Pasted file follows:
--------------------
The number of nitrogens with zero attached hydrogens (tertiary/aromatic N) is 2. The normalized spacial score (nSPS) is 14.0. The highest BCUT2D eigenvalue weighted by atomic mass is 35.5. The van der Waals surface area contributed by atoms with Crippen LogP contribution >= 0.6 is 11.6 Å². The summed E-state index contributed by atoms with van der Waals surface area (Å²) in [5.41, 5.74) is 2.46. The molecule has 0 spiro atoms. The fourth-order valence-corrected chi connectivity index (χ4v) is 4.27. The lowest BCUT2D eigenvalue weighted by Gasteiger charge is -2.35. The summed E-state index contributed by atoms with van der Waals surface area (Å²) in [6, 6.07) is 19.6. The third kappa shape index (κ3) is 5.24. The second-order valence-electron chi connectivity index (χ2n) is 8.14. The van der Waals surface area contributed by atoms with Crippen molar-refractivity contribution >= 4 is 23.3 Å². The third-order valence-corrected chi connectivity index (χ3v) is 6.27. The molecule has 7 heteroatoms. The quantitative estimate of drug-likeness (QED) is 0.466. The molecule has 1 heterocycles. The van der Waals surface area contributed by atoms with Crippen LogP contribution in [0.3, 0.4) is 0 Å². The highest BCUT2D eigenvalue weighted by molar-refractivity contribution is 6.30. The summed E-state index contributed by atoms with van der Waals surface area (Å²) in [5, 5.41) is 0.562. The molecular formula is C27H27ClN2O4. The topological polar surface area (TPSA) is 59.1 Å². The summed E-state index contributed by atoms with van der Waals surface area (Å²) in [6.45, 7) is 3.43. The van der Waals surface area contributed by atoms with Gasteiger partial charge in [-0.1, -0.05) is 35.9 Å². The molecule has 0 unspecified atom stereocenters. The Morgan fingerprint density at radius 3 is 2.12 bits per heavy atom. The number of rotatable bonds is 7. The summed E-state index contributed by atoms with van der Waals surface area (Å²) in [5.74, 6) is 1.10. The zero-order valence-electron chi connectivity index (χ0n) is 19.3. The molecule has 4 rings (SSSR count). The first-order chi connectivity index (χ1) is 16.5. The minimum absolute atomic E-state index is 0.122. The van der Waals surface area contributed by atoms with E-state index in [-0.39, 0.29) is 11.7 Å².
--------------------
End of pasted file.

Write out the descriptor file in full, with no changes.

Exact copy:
The number of nitrogens with zero attached hydrogens (tertiary/aromatic N) is 2. The normalized spacial score (nSPS) is 14.0. The highest BCUT2D eigenvalue weighted by atomic mass is 35.5. The van der Waals surface area contributed by atoms with Crippen LogP contribution >= 0.6 is 11.6 Å². The summed E-state index contributed by atoms with van der Waals surface area (Å²) in [5.41, 5.74) is 2.46. The molecule has 0 spiro atoms. The fourth-order valence-corrected chi connectivity index (χ4v) is 4.27. The lowest BCUT2D eigenvalue weighted by Gasteiger charge is -2.35. The summed E-state index contributed by atoms with van der Waals surface area (Å²) in [6, 6.07) is 19.6. The third kappa shape index (κ3) is 5.24. The second-order valence-electron chi connectivity index (χ2n) is 8.14. The van der Waals surface area contributed by atoms with Crippen molar-refractivity contribution >= 4 is 23.3 Å². The third-order valence-corrected chi connectivity index (χ3v) is 6.27. The molecule has 7 heteroatoms. The quantitative estimate of drug-likeness (QED) is 0.466. The molecule has 1 heterocycles. The van der Waals surface area contributed by atoms with Crippen LogP contribution in [0.3, 0.4) is 0 Å². The highest BCUT2D eigenvalue weighted by molar-refractivity contribution is 6.30. The summed E-state index contributed by atoms with van der Waals surface area (Å²) in [5, 5.41) is 0.562. The molecular formula is C27H27ClN2O4. The topological polar surface area (TPSA) is 59.1 Å². The summed E-state index contributed by atoms with van der Waals surface area (Å²) in [6.45, 7) is 3.43. The van der Waals surface area contributed by atoms with Gasteiger partial charge in [-0.1, -0.05) is 35.9 Å². The molecule has 0 unspecified atom stereocenters. The Morgan fingerprint density at radius 3 is 2.12 bits per heavy atom. The number of rotatable bonds is 7. The summed E-state index contributed by atoms with van der Waals surface area (Å²) in [5.74, 6) is 1.10. The zero-order valence-electron chi connectivity index (χ0n) is 19.3. The molecule has 4 rings (SSSR count). The first-order chi connectivity index (χ1) is 16.5. The minimum absolute atomic E-state index is 0.122. The van der Waals surface area contributed by atoms with E-state index in [-0.39, 0.29) is 11.7 Å².